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  Section: Introduction to Botany » Viruses
 
 
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Plant Viruses

 
     
 
Content
Viruses
  T-2 Bacteriophage
  Plant Viruses

While the genetic material of bacteriophages is DNA, the genetic molecule of plant viruses is most often RNA. Bacteriophages and plant viruses also replicate differently. Plant viruses generally do not rupture the cells in which they form; rather, they seep out through cell membranes and to neighboring cells.

More than one thousand plant diseases can be traced to viruses: tobacco, potato, sugar beet, peas, orange, elm, apples, cucumber, bean, cauliflower, tulips, and rice. It seems that freedom from viral infection is an uncommon condition in the plant kingdom.

Viral infections generally result in necrosis, yellowing, mottling, leaf spots, streaks, and wilting. Not all plant viruses have negative effects, however. The highly esteemed Rembrandt tulip, for example, owes its colorful streaks to a viral infection. A mosaic virus that damages rice plants has quite a different effect on jute (a plant used in making rope and burlap bags); it improves the growth of jute plants.

Viral transmission between plants can result from touching an infected plant and then touching a healthy plant. In nature, viruses are most commonly carried by insects (especially aphids and leafhoppers) and nematodes. Some plant viruses multiply within the bodies of their insect carriers as well as in the plants themselves. It follows, then, that insect control is a proper means of combating viruses. Plants also may become infected by viruses through wounds.

People who raise potatoes know that attention must be paid to controlling viral diseases. It is inadvisable, for example, to use one’s own potatoes as seed pieces for successive crops, as gradual degeneration will result. Rather, seed potatoes should be obtained from other regions in order to minimize the hazard of an accumulation of viral diseases. Such viral diseases are transmitted by aphids. Weeds also can be carriers of viral diseases, and dahlias carry a virus that infects tomato plants.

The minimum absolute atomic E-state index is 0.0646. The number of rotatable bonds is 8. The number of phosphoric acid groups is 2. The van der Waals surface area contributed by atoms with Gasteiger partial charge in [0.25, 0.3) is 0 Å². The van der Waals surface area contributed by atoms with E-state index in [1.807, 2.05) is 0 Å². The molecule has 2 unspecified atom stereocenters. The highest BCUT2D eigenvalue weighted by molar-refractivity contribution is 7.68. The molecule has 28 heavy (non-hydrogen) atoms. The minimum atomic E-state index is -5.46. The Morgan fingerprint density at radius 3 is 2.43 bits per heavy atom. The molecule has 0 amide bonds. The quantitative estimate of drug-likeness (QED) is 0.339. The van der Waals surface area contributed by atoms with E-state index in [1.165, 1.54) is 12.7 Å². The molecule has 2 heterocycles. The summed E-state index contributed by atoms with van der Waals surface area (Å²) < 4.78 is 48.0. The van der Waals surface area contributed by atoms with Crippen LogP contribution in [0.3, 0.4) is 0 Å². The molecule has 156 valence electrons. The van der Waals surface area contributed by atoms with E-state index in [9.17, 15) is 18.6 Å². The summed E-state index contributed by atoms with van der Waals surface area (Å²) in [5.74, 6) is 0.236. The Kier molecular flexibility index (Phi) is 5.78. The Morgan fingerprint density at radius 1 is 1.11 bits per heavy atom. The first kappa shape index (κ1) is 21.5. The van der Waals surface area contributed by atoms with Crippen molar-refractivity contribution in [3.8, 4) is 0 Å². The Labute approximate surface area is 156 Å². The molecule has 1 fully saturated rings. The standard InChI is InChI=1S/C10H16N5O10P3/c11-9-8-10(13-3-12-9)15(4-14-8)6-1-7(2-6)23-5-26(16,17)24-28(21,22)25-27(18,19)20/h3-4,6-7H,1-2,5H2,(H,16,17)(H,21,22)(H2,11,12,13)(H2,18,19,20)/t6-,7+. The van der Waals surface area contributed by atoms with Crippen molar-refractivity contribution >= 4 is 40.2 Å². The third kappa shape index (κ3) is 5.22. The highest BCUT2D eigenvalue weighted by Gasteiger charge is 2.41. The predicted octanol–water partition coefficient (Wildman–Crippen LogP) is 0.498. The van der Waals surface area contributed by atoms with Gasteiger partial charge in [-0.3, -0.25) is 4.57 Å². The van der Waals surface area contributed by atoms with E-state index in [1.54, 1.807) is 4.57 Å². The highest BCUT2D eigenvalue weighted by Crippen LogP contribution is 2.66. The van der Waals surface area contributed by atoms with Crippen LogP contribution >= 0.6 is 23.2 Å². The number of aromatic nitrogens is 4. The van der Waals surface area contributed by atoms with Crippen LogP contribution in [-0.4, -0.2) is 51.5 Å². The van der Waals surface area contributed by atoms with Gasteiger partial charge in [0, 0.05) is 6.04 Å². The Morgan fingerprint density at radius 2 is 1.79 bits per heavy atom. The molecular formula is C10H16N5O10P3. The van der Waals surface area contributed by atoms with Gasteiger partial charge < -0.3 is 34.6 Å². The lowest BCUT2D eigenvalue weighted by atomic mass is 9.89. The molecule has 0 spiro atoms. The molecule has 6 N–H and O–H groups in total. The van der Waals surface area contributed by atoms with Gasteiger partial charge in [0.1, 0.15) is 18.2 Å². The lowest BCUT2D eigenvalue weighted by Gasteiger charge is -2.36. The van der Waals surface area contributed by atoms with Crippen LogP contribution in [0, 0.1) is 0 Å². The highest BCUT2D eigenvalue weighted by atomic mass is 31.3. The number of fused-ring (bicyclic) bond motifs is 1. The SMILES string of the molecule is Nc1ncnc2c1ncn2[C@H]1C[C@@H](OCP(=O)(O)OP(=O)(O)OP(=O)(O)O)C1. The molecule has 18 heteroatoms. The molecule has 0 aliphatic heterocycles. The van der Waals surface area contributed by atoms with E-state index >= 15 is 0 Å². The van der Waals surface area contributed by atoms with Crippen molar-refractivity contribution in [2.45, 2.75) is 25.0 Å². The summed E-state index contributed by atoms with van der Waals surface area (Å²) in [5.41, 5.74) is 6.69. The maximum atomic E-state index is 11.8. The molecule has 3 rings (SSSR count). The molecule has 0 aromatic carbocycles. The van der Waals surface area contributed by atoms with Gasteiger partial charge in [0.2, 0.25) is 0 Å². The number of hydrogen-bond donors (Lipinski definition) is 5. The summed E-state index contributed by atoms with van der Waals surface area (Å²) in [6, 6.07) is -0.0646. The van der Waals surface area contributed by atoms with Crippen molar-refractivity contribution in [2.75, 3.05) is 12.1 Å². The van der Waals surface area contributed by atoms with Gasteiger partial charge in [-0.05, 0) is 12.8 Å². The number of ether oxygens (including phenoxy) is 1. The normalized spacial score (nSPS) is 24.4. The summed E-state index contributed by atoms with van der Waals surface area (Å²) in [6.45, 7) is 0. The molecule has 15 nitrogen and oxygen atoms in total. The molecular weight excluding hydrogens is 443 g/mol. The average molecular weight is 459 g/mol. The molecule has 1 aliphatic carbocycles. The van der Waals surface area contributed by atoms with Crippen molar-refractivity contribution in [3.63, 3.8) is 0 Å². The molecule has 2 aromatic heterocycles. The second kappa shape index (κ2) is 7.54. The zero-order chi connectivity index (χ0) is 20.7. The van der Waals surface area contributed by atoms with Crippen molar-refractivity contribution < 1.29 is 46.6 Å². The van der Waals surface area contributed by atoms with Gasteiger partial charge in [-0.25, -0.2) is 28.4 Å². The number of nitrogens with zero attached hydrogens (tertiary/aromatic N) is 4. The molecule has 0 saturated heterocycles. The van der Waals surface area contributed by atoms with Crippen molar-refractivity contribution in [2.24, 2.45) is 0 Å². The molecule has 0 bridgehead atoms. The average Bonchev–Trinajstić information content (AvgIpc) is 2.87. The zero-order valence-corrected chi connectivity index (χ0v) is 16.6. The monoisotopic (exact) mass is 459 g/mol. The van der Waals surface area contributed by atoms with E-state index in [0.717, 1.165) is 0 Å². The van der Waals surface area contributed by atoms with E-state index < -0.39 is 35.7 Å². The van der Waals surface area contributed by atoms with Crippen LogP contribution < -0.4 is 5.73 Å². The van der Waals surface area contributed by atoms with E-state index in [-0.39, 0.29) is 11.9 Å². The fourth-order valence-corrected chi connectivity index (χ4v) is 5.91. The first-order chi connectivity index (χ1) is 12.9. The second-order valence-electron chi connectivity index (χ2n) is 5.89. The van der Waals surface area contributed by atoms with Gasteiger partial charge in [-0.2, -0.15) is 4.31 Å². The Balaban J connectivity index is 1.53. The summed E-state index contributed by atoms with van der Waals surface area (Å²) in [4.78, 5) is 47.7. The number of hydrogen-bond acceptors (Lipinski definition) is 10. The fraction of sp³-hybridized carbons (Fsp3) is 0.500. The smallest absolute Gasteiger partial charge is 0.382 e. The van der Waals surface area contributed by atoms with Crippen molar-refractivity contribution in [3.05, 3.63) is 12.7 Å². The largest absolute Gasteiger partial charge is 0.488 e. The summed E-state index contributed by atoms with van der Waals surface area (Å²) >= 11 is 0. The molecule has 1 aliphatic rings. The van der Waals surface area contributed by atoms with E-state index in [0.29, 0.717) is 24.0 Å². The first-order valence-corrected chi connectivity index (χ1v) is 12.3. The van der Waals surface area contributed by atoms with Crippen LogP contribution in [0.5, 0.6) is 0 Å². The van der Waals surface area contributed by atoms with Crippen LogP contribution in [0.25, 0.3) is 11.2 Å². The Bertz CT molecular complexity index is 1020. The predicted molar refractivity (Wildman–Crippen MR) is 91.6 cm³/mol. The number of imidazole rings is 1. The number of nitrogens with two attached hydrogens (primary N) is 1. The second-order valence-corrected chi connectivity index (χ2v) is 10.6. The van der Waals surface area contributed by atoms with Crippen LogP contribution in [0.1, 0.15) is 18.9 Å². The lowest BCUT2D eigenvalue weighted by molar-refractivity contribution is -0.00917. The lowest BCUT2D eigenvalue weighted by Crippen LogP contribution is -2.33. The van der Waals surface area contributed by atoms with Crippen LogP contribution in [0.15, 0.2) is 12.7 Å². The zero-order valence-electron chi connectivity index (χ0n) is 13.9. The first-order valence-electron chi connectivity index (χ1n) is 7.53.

While most plant viruses have RNA and several have DNA, no plant viruses have both. The tobacco mosaic virus is approximately 300 nanometers long, and its RNA molecule has 6,000 bases. These bases make up three genes. Other plant viruses contain as many as 200 genes. A first stage in the replication of plant viruses is the shedding of the protein coat. Recall that in bacteriophage, the protein remains outside of the cell. In other viruses, the protein may be shed inside the infected cell. The viral nucleic acids then direct the production of viral enzymes. These, in turn, direct the manufacture and assemblage of protein and the production of more viral RNA. The end result may be thousands of new virus particles in the cell.

Each virus particle is commonly organized into a twenty-sided figure, a shape called an icosahedron. RNA viruses have either a single strand of RNA (ssRNA) or a double strand (dsRNA). (DNA viruses can be classified in the same way.) Single-stranded RNA viruses can be further subdivided into two groups: plus strand or minus strand. Plus-stranded RNA acts directly to program replication; minus-stranded RNA acts as a template for the production of an m-RNA that then directs virus replication. Plus-stranded viruses can be further subdivided for classification purposes based on whether or not the virus particle has an envelope. Further details on classification of viruses can be found in the suggested readings.

 
     
 
 
     



     
 
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